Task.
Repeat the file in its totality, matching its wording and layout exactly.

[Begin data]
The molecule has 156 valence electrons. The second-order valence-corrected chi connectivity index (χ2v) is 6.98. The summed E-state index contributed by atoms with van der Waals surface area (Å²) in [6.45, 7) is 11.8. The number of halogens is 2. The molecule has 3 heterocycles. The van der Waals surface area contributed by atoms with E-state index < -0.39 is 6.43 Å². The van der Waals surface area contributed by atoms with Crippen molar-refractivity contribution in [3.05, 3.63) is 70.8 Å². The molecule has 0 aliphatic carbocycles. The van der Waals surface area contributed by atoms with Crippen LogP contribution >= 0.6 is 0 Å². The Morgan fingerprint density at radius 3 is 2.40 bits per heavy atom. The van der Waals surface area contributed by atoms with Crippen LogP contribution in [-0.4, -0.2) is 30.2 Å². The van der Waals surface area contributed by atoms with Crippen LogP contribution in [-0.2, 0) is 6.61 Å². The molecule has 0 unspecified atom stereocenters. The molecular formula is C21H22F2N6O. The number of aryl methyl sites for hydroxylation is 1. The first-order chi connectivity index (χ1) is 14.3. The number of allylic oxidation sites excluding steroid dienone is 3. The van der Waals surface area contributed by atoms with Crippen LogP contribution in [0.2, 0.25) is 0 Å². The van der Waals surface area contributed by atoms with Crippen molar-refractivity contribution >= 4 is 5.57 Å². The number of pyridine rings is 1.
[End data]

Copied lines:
The molecule has 156 valence electrons. The second-order valence-corrected chi connectivity index (χ2v) is 6.98. The summed E-state index contributed by atoms with van der Waals surface area (Å²) in [6.45, 7) is 11.8. The number of halogens is 2. The molecule has 3 heterocycles. The van der Waals surface area contributed by atoms with E-state index < -0.39 is 6.43 Å². The van der Waals surface area contributed by atoms with Crippen molar-refractivity contribution in [3.05, 3.63) is 70.8 Å². The molecule has 0 aliphatic carbocycles. The van der Waals surface area contributed by atoms with Crippen LogP contribution >= 0.6 is 0 Å². The Morgan fingerprint density at radius 3 is 2.40 bits per heavy atom. The van der Waals surface area contributed by atoms with Crippen LogP contribution in [-0.4, -0.2) is 30.2 Å². The van der Waals surface area contributed by atoms with Crippen LogP contribution in [-0.2, 0) is 6.61 Å². The molecule has 0 unspecified atom stereocenters. The molecular formula is C21H22F2N6O. The number of aryl methyl sites for hydroxylation is 1. The first-order chi connectivity index (χ1) is 14.3. The number of allylic oxidation sites excluding steroid dienone is 3. The van der Waals surface area contributed by atoms with Crippen LogP contribution in [0.2, 0.25) is 0 Å². The van der Waals surface area contributed by atoms with Crippen molar-refractivity contribution >= 4 is 5.57 Å². The number of pyridine rings is 1.